Mubarak is gone. The clean up in Tahrir Square is over. But what’s next for Egypt and beyond?
Egypt’s military dissolved parliament and will run the country for six months or until elections are held. It is suspending the constitution and will appointment a committee to propose changes in an amended constitution which the public will get to vote on. The Supreme Council of the Armed Forces can issue new laws during the transition.
The military—who supported almost 40 years of authoritarian rule by Hosni Mubarak—wisely switched to support the people in the street rather than the palace. They are the now arbitrators of Egypt.
Hope and expectations are running high, and will be hard for the military both to resist and fulfill.
In additional to constitutional change, the big question is who will run for President? Corrosive infighting will start unless there is a consensus around a single figure like Mohamed ElBaradei or one unifying candidate. This is not the end, only the end of the beginning as Churchill would say.
It’s now politics. For the moment, there is strong desire to unify Egypt. Fears that the Muslim Brotherhood will take change of the process seem unlikely. In a fair election, most observers think they represent only about percent of the vote. But they will have a role.
Egypt’s real problems are under and unemployment, the treatment of minorities, the left over elements of Mubarak’s National Party, the military’s status and the transition to a country where the rule of law prevails?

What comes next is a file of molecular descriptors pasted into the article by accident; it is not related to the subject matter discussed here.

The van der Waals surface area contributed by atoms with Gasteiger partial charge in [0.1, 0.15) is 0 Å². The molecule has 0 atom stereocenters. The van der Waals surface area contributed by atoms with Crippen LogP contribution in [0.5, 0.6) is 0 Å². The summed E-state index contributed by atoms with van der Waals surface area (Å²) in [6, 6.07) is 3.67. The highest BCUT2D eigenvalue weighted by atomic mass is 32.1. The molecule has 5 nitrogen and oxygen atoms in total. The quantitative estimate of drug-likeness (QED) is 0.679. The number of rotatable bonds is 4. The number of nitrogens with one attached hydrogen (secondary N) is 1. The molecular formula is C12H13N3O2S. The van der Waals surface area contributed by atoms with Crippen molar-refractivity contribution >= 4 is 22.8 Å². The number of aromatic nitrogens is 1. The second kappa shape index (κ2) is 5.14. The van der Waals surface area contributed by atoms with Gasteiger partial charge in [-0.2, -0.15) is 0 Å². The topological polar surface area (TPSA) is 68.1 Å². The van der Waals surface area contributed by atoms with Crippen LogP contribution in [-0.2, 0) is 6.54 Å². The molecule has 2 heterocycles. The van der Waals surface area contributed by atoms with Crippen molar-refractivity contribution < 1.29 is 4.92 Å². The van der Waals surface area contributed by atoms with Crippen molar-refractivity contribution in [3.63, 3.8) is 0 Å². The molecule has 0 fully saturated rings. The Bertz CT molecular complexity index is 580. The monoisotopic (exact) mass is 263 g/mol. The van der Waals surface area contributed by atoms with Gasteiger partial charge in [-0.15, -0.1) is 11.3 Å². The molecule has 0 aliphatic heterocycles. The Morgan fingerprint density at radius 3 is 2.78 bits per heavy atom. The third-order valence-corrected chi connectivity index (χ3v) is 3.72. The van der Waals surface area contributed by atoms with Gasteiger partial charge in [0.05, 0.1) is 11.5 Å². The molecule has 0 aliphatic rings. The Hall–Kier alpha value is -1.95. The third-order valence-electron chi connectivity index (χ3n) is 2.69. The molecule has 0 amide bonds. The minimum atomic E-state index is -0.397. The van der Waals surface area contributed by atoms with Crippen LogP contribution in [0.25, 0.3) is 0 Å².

Implications for American foreign policy
President’s Obama October 11th statement was right on target. He said the people have spoken. Nothing less than genuine democracy is acceptable. The US, he said, will be a partner to Egypt and support a transfer to democracy. The military protected the people, and importantly, Muslims and Christians acted together for change. Harking back to Martin Luther King Jr., he highlighted that this was a historic moment and “cries out for freedom.” Obama smartly tied Egypt’s democratic aspirations to those of America.
Reports are that behind Obama’s rhetoric, there was and is a secret, full course press being undertaken by American diplomats and the U.S. military to reach out to their Egyptian counterparts and to encourage constructive change.
Just as upheaval in Tunisia sparked the uprising in Egypt, fighting is breaking out between solders supporting Southern Sudan region and the army of Sudan. Unrest is happening or expected in Jordan, Algeria, and possibly Lebanon and Palestine.
But for the moment, America and Egypt are moving together to further democracy. And hopefully, the White House is reexamining US national security policy in the region and beyond. This is especially vital to building a strategy that ensures the long-term—not short-term security and stability of the region and especially helps move Israel towards policies that are in both its own security interests, those of its neighbors, and to achieve at last a peace a settlement with the Palestinians. The Egyptian military said they would honor past treaties, and now is the right time for Israel to move to make the compromises that will secure its safety and peace and give the Palestinians the viable state they deserve and want.